Issue #557 -------
November 30, 2012
The vampires have always been metaphors
for me. They've always been vehicles
through which I can express things
I have felt very, very deeply.
Anne Rice (b. 1941)
On December 30, 2001, here in the city of Alamogordo, New Mexico, a local pastor, Jack Brock, who founded and heads the Christ Community Church, and whom I have known for a number of years, and with whom I have appeared in a number of community events, made national (and even international) news when he and his church members had a public burning of Harry Potter books. In his sermon on that occasion he stated, referring to the character of Harry Potter, "Behind that innocent face is the power of satanic darkness. Harry Potter is the devil and he is destroying people." Jack freely admitted he had never actually read any of the books, but that he had "researched their contents." Interestingly, I have had some do the same with my own books and writings. Never having actually read what I have written, they nevertheless concluded my teaching to be false and therefore embarked on a public campaign of condemnation. In many of these cases, where such public displays of religious zealotry are evidenced, you find ignorant people engaging in ignoble practices, the result often being to further the conviction among too many in society that Christianity is outdated, uninformed and made up of fools and fanatics.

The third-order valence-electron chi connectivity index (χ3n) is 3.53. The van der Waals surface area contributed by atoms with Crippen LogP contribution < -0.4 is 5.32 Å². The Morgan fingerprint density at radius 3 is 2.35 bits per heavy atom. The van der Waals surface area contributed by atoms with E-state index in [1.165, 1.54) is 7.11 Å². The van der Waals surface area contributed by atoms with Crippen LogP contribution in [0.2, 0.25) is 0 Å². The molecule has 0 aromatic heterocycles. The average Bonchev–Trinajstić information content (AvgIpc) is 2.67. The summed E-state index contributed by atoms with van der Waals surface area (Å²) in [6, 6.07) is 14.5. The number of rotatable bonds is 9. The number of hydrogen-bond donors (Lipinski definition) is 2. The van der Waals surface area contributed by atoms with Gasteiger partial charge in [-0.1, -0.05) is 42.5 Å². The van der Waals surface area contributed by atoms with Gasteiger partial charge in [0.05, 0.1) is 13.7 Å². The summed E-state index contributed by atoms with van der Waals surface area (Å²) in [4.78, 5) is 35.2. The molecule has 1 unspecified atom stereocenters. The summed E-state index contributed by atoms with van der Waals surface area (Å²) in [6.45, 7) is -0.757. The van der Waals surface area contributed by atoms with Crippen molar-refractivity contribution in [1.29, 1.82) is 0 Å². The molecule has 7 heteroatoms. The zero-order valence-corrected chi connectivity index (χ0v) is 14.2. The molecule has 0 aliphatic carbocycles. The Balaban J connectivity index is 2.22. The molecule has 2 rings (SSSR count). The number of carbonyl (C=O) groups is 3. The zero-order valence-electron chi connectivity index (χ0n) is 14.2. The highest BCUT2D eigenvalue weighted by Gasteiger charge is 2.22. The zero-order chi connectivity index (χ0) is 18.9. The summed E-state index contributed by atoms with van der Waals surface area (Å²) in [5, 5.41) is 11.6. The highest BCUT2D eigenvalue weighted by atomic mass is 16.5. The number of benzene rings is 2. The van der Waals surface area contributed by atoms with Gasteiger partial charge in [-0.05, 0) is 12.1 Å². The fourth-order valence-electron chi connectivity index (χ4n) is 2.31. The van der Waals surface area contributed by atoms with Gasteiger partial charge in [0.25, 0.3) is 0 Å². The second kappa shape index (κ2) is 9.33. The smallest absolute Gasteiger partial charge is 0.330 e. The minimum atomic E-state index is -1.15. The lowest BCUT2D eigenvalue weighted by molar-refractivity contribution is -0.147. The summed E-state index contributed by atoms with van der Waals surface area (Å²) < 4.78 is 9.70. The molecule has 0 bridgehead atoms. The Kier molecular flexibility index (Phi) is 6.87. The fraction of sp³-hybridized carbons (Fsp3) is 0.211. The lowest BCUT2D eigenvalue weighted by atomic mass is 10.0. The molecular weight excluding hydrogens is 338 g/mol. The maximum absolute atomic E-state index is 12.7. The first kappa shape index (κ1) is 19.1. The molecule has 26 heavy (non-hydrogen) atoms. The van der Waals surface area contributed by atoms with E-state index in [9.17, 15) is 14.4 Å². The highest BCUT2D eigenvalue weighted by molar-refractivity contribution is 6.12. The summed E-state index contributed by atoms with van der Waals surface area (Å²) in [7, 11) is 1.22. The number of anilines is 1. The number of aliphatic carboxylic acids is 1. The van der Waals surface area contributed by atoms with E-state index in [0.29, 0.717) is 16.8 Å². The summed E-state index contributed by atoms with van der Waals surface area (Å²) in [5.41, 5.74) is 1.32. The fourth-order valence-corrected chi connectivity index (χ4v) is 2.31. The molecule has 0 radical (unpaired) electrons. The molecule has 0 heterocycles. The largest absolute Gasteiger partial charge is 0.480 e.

How ironic that a pastor who, on one occasion, burns a J. K. Rowling book for promoting wizardry, might then turn around and have a Christmas party at his church where a member dresses as Santa: a mythic figure who lives at the North Pole with elves, soars through the sky at night pulled by magical reindeer, slithers up and down chimneys, and delivers toys to children all over planet Earth in less than eight hours. Our tendency to label our fables often makes about as much sense as our tendency to label our fellow disciples. We pick and choose; condemning here, condoning there ... and the inconsistency is noted by a watching world.